Many people, for reasons, I think, that are healthy and noble, love nachos. And yet nachos pose a question. It is a question of composition and of essence, and we, in the juventud of nachos’s history, are only now learning to hear it.
A friend of mine, a close friend, someone whom I love very much, invited me over for nachos last year. She had, she said, perfected nachos. I was dubious. What would it mean to perfect nachos? Can one perfect oak trees? existentialism? the 19th century? Can one perfect the bodily mechanics of love? I could imagine a ratio of chip to cheese that would be happier at certain moments in life than other ratios, but I have always struggled to imagine perfection.
I arrived a skeptic and wiped my feet on the doormat. And, like all skeptics, I found my skepticism justified. Amy had not perfected nachos. She had created, instead, something she called individual nachos. Each chip sat apart from each other chip on large baking trays, waiting to be inserted in the oven, and the chips, like a fleet of little arks, carried their individual parcels of identical ingredients: a small pad of beans, a small lump of ground beef, on top of this a sprinkling of pre-grated cheese. On one tray, “the spicy tray,” a jalapeno had been added to each. There were bowls of sour cream, salsa and cilantro, and these I could only assume would at some later stage be added in careful and fair spoonfuls.
As amuse bouches, they were, I admitted, spectacular specimens: not so large as to overwhelm the mouth, but large enough that all parts of the tongue were in one moment subjected to that heterogeny of taste and texture which is always present at the zenith of nachos. The hands remained clean. As at weddings, wakes, and cocktail fundraisers, where the toothpick and the amuse bouche reign, the general atmosphere of the event was pleasant, restrained, mildly antiseptic. The nachos did not disturb our converse.
And yet (always and yet) I felt instinctively these were not nachos. I sensed that Amy had lost her way, like so many people, and I recalled my own nacho experiments, conducted as a child in those bright few weeks after I had discovered the toaster oven but before I had mistakenly set it on fire, how I too felt the tug to treat nachos discretely, as though they were ill-behaved children, and separate them. There was, I felt, an innocence in such nachos, a naive isolationism, an urge to arbitrary order, a tendency, child-like, to a homogenous equality. There was a common misconception playing itself out in Amy’s kitchen, and one which I have struggled ever since to understand.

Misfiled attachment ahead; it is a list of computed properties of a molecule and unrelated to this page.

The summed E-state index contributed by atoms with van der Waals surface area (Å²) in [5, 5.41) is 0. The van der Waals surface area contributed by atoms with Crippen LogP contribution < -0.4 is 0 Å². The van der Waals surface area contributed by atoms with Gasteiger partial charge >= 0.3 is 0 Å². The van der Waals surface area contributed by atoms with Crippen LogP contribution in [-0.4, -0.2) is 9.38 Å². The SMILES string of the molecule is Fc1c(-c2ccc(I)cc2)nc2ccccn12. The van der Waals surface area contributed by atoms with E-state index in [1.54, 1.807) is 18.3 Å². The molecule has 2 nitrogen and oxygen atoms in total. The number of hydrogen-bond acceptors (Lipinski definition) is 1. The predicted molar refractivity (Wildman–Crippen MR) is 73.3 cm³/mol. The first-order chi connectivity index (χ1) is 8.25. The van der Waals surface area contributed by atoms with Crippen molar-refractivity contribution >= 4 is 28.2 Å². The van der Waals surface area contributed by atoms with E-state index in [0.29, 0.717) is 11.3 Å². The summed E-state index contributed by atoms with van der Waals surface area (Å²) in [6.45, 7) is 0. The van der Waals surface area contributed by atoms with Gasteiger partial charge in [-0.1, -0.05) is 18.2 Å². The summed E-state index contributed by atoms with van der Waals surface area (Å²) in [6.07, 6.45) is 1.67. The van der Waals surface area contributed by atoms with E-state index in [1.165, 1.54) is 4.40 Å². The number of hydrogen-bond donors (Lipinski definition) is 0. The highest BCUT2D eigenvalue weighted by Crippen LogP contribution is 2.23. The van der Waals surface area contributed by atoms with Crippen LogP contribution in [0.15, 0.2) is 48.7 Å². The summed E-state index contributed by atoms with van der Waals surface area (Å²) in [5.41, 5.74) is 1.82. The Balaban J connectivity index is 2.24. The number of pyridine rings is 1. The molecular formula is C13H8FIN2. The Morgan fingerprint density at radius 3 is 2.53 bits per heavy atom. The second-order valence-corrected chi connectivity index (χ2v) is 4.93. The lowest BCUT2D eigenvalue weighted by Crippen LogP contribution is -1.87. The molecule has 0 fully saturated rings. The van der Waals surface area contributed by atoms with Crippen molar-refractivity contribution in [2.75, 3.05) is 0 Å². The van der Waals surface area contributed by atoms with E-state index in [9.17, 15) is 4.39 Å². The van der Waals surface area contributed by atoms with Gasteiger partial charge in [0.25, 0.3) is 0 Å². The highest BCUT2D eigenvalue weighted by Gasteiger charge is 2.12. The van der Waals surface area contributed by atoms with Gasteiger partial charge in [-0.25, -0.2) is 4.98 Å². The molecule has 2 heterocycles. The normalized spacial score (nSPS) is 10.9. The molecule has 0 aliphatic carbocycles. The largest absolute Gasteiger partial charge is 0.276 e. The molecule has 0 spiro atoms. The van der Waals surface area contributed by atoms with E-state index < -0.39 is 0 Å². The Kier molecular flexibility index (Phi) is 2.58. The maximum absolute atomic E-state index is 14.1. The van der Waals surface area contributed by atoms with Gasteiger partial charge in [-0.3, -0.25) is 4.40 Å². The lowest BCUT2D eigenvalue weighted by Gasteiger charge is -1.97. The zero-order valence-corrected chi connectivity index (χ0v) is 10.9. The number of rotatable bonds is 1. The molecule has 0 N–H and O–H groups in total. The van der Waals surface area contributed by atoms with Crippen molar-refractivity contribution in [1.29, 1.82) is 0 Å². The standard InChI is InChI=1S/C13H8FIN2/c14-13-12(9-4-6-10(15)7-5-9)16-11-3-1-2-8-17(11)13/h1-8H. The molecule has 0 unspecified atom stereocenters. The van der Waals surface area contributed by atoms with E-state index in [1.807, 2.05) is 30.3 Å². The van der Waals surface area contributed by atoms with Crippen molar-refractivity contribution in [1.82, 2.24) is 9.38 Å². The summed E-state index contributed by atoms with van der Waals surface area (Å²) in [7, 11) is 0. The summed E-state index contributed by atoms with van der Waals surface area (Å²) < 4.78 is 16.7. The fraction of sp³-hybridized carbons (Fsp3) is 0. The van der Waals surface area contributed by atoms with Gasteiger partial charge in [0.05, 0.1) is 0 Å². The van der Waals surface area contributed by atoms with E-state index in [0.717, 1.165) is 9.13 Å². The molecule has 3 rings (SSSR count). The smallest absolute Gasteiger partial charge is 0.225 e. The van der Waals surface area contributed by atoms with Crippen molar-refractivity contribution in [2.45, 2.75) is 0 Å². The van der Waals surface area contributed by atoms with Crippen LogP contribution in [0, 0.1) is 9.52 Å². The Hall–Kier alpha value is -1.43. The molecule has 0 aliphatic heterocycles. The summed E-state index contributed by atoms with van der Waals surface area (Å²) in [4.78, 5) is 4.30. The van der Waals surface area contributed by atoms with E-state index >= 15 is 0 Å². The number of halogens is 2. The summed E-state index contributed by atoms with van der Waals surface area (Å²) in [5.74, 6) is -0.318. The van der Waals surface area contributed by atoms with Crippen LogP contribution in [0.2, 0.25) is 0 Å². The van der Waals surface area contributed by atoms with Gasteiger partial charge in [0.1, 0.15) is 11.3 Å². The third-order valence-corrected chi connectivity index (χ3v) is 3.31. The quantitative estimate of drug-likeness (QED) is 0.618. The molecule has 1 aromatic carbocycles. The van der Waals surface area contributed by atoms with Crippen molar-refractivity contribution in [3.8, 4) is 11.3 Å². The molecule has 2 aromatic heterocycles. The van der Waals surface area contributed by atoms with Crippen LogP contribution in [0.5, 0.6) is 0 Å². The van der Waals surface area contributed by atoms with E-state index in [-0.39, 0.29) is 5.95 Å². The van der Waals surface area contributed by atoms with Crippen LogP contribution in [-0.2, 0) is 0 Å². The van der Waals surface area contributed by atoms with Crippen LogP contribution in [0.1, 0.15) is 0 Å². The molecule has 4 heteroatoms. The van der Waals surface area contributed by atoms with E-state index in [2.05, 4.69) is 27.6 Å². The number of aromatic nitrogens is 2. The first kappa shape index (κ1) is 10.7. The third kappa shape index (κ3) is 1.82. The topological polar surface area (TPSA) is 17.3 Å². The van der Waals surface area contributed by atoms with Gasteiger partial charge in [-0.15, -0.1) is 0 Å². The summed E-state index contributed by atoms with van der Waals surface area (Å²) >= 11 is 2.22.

It was not until this very afternoon, as I myself began the solemn ritual of preparing a lunch of nachos, that I realized suddenly, as in an epiphany, the error. We have conceived the idea that tortilla chips become nachos with the addition of cheese. Who can say how wrong this is. Nachos require cheese, this is true. But it is not the cheese that makes the nacho. Instead, nachos rely, for their existence, on a contiguity of cheese. A nacho exists as nacho only to the degree that it is connected by cheese to other nachos. Without this contiguity, which like a language, binds chip to chip, there are no nachos, and the crucial feature of the nacho, the way a lay-eater may discern it, is exactly this: you must pull it apart from the other nachos. Nachos are never more nachos than when, like lovers, they resist parting.
This, at least, is the point as I see it of the nachos of today. I imagine further discussion might be made of the importance of heterogeneity to the nachos, as well as of crispiness. Another discussion might tackle the future of nachos, which like their history, is unclear. But who can say what nachos our grandchildren will eat or what it will mean to them, if they will even have nachos or with what other act they will associate that feeling, very specific, that we receive late at night when together with our lovers we set to the task of grasping the chip, stretching the cheese and separating our own pale nacho from the main.